The Syrian government are close to winning war against foreign backed terrorists.
    Most importantly. The Chinese have decided to abandon the USD for foreign trade. Especially in oil. Followed by the Russians and Iranians.
    The Saudi dictator makes “diplomatic” tours to the UK and USA.
    And then. Two Russians are attacked by a “nerve agent” which could only have been produced in Russia, which is the first of this kind of attack on foreign soil……blah blah, woof woof.
    It is the classic magicians trick of distraction. The more you look, the less you see.
    The Daily Mail (of all fn publications) broke a story implicating Yulia Skripals fiance as the main protagonists in this baffling story. The amateurism of the attempted “assassination” now starts to make some sense. A mother who is angered and ashamed of her son being engaged to a traitor to Russia (which Sergie Shripal is) who has links to the Russian mafia takes matters into her own hands. A human story, without need for spies and shadowy government agencies. Now that makes sense. And has happened before!! With “nerve agents”.
    The first rule of magic: Always be the smartest person in the room.

    • CanSpeccy

      Was Skripal a traitor? Maybe he was a triple agent, and was convicted of treason and gaoled briefly to convince the Brits of his absolute reliability. Then the Brits realized their mistake and decided to rub him out in a way that would make the Russians look bad, but the job was botched as are most things in the world of politics and bureaucracy.

  • Tom

    This is strange, it’s plainly obvious that they probably took her generic statements and editorialised them (no doubt they took some liberties on the interpretation too).
    So in effect, they are speaking for her.

  • Baalbek

    The intelligence service psychologists, PR hacks and establishment journalists that cook up the slop the media feeds us are laughing at the spectacle of intelligent adults divining ‘the truth’ about events and people they only know from the media and then arguing amongst themselves about which ‘truth’ is ‘more truer’ than all the other ‘truths’.

    ambiguity + tribal instinct + cognitive biases = delusions of certainty

    • BarrieJ

      Absolutely spot on.
      The only facts we think we know to be facts have come through the government mangle.
      The fact is, we know nothing.
      As Ms May so eloquently put it: ‘on the balance of probability…’
      In my experience that balance suggests our government of career criminals rely on lies, half truths, spin and propaganda to stumble from day to day, it’s a sad fact that for over a century their intimate friends in the security services have unfailingly backed their duplicity.

  • AAMVN

    I agree about the English. Somebody wrote it for her or heavily edited what she wrote.

    The May government have dug themselves a hug pit and are still digging. Who knows what desperate measure they will resort to next? Boris the buffoon is bound to pour more petrol on the flames sooner or later.

    I heard you on the Sky interview say a general election would be a good idea and garner widespread support. I just worry it would prove indecisive and leave us with an even weaker Tory coalition.

    • Chain Break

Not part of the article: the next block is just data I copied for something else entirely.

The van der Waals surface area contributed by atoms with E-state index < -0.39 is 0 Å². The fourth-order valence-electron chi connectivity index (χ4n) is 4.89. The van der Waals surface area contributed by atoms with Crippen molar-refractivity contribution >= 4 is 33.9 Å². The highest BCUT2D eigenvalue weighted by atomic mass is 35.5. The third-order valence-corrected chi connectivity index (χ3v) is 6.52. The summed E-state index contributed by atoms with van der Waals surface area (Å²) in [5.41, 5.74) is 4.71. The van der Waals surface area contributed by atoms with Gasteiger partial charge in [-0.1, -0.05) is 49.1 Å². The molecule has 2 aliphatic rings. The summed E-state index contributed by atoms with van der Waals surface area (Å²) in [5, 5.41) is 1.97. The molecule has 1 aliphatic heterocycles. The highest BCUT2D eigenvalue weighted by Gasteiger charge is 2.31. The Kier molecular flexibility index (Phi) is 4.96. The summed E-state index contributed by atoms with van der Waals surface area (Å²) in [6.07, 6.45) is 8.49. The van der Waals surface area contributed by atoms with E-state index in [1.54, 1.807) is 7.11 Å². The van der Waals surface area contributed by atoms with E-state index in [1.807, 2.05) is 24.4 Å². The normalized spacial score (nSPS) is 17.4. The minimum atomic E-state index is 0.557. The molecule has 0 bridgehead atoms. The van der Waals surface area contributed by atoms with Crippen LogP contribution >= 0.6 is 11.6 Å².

Not to worry.

      Falklands V2 is coming soon… nothing like a remote war to whip up support for the Tories.

      After all, if you do not agree, you are a traitor!

      • Sharp Ears

        And the next financial crash too. The balls are just being kept in the air at present. Soon falling down.

  • Robyn

    Yulia couldn’t have been in on this scheme from the start – had she been, she would have made sure the pets were cared for.

    Further, she would know that any communication with friends or family or consular officials would be bugged by whoever is behind this entire cock-up. She’d be wise to wait until she can get a burner phone and take a walk in the park when using it. If she ever gets out, that is.

  • Igor Ahasheni

    “Yulia Skripal lived part of her childhood in the UK and speaks good English.” Not sure this is correct. According to the Russian wikipedia, in her childhood she could live in Spain (her farther worked in the Embassy of Russia in Spain in 90s). She is graduated from the Moscow University and lived in the UK starting from 2010, when she was 25 y.o.

    • Kempe

      It isn’t. She may have lived in Malta but started school in Moscow when she was six and only came to the UK when Sergey was exiled in 2010.

      We don’t know if the statement reflects the way she was taught n Russia, is a translation or a form of words agreed between her and her “handlers” but it isn’t proof she’s under duress.

  • Lestek

    I’m Slav like Yulia. Polish is very similar to Russian. And I share your opinion, Craig. This statement seems to be absolutely unnatural. Syntax, whole its ‘look’.I have no doubts that Russian citizen, Yulia Skripal, has been kidnapped by UK (and surely brainwashed, what – to my mind – is kind of torture). So, if we are looking for barbaric, international terrorist, here we have one of them. It’s UK.

    • acementhead

      Lestek
      April 12, 2018 at 05:16

      No torture required. Money. The apple don’t fall far from the tree.

  • giyane

    We need to march in London against war criminal Theresa May.
    We need to march in London against war criminal Abdullah bin Salman
    We need to march in London against war criminal Netanyahu

    This time President Trump will be marching with us.

    Our enemy has changed from USUKIS to ISUKKSA